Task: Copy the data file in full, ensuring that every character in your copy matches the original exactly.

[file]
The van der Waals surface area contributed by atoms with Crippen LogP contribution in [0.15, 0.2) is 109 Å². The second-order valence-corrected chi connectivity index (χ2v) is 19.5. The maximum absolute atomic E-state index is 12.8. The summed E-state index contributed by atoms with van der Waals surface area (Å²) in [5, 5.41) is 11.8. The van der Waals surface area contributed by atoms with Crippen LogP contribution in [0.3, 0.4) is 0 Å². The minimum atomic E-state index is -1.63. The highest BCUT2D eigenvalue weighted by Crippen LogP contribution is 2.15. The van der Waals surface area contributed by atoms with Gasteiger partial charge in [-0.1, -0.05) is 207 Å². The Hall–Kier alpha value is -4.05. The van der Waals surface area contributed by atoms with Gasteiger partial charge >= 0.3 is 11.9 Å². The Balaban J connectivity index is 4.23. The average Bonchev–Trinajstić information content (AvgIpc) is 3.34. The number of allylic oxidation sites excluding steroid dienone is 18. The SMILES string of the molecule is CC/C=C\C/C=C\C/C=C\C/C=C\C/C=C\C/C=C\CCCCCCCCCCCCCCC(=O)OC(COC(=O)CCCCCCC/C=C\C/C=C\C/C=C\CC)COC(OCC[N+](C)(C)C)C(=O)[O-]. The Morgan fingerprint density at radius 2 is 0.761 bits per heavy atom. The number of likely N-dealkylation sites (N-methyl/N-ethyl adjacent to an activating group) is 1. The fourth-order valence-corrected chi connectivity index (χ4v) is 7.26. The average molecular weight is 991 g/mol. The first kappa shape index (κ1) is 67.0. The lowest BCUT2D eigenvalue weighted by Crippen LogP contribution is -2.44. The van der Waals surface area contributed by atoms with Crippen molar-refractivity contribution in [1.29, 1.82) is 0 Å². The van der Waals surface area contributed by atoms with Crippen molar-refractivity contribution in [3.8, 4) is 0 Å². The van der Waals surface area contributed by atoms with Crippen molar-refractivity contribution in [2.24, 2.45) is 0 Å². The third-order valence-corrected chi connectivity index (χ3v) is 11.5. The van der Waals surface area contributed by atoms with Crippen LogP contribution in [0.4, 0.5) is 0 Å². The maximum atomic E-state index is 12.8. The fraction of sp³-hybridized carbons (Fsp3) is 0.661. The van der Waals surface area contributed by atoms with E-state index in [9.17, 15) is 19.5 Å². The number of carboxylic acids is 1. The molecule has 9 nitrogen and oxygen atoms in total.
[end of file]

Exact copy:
The van der Waals surface area contributed by atoms with Crippen LogP contribution in [0.15, 0.2) is 109 Å². The second-order valence-corrected chi connectivity index (χ2v) is 19.5. The maximum absolute atomic E-state index is 12.8. The summed E-state index contributed by atoms with van der Waals surface area (Å²) in [5, 5.41) is 11.8. The van der Waals surface area contributed by atoms with Crippen LogP contribution in [0.3, 0.4) is 0 Å². The minimum atomic E-state index is -1.63. The highest BCUT2D eigenvalue weighted by Crippen LogP contribution is 2.15. The van der Waals surface area contributed by atoms with Gasteiger partial charge in [-0.1, -0.05) is 207 Å². The Hall–Kier alpha value is -4.05. The van der Waals surface area contributed by atoms with Gasteiger partial charge >= 0.3 is 11.9 Å². The Balaban J connectivity index is 4.23. The average Bonchev–Trinajstić information content (AvgIpc) is 3.34. The number of allylic oxidation sites excluding steroid dienone is 18. The SMILES string of the molecule is CC/C=C\C/C=C\C/C=C\C/C=C\C/C=C\C/C=C\CCCCCCCCCCCCCCC(=O)OC(COC(=O)CCCCCCC/C=C\C/C=C\C/C=C\CC)COC(OCC[N+](C)(C)C)C(=O)[O-]. The Morgan fingerprint density at radius 2 is 0.761 bits per heavy atom. The number of likely N-dealkylation sites (N-methyl/N-ethyl adjacent to an activating group) is 1. The fourth-order valence-corrected chi connectivity index (χ4v) is 7.26. The average molecular weight is 991 g/mol. The first kappa shape index (κ1) is 67.0. The lowest BCUT2D eigenvalue weighted by Crippen LogP contribution is -2.44. The van der Waals surface area contributed by atoms with Crippen molar-refractivity contribution in [1.29, 1.82) is 0 Å². The van der Waals surface area contributed by atoms with Crippen molar-refractivity contribution in [3.8, 4) is 0 Å². The van der Waals surface area contributed by atoms with Crippen molar-refractivity contribution in [2.24, 2.45) is 0 Å². The third-order valence-corrected chi connectivity index (χ3v) is 11.5. The van der Waals surface area contributed by atoms with Crippen LogP contribution in [0.4, 0.5) is 0 Å². The maximum atomic E-state index is 12.8. The fraction of sp³-hybridized carbons (Fsp3) is 0.661. The van der Waals surface area contributed by atoms with E-state index in [9.17, 15) is 19.5 Å². The number of carboxylic acids is 1. The molecule has 9 nitrogen and oxygen atoms in total.